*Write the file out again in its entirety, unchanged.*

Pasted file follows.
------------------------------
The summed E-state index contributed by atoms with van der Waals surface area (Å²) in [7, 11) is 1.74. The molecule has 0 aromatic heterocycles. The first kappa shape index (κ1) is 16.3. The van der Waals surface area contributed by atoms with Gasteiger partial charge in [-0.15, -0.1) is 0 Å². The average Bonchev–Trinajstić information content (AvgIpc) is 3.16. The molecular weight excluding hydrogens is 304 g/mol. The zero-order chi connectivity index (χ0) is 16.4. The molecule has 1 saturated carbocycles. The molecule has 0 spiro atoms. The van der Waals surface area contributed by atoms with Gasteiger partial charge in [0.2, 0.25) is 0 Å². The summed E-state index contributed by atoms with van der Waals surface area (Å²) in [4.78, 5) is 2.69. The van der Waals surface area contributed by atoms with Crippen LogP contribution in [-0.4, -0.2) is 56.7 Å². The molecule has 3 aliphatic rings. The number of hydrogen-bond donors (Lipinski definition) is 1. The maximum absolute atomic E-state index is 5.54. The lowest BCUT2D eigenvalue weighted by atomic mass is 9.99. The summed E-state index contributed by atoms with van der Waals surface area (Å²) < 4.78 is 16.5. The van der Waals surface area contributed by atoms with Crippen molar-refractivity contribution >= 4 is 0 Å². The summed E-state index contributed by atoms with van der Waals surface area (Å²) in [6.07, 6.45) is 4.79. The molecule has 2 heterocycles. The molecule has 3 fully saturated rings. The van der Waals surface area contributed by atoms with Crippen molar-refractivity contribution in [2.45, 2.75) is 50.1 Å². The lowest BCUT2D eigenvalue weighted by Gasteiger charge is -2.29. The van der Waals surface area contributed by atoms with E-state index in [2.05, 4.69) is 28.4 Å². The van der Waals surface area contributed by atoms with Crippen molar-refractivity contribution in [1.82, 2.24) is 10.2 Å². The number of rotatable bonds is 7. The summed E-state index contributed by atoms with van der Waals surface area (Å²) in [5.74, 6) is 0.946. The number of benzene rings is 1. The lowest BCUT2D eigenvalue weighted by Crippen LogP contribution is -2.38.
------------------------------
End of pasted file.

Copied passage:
The summed E-state index contributed by atoms with van der Waals surface area (Å²) in [7, 11) is 1.74. The molecule has 0 aromatic heterocycles. The first kappa shape index (κ1) is 16.3. The van der Waals surface area contributed by atoms with Gasteiger partial charge in [-0.15, -0.1) is 0 Å². The average Bonchev–Trinajstić information content (AvgIpc) is 3.16. The molecular weight excluding hydrogens is 304 g/mol. The zero-order chi connectivity index (χ0) is 16.4. The molecule has 1 saturated carbocycles. The molecule has 0 spiro atoms. The van der Waals surface area contributed by atoms with Gasteiger partial charge in [0.2, 0.25) is 0 Å². The summed E-state index contributed by atoms with van der Waals surface area (Å²) in [4.78, 5) is 2.69. The van der Waals surface area contributed by atoms with Crippen LogP contribution in [-0.4, -0.2) is 56.7 Å². The molecule has 3 aliphatic rings. The number of hydrogen-bond donors (Lipinski definition) is 1. The maximum absolute atomic E-state index is 5.54. The lowest BCUT2D eigenvalue weighted by atomic mass is 9.99. The summed E-state index contributed by atoms with van der Waals surface area (Å²) < 4.78 is 16.5. The van der Waals surface area contributed by atoms with Crippen molar-refractivity contribution >= 4 is 0 Å². The summed E-state index contributed by atoms with van der Waals surface area (Å²) in [6.07, 6.45) is 4.79. The molecule has 2 heterocycles. The molecule has 3 fully saturated rings. The van der Waals surface area contributed by atoms with Crippen molar-refractivity contribution in [2.45, 2.75) is 50.1 Å². The lowest BCUT2D eigenvalue weighted by Gasteiger charge is -2.29. The van der Waals surface area contributed by atoms with E-state index in [2.05, 4.69) is 28.4 Å². The van der Waals surface area contributed by atoms with Crippen molar-refractivity contribution in [1.82, 2.24) is 10.2 Å². The number of rotatable bonds is 7. The summed E-state index contributed by atoms with van der Waals surface area (Å²) in [5.74, 6) is 0.946. The number of benzene rings is 1. The lowest BCUT2D eigenvalue weighted by Crippen LogP contribution is -2.38.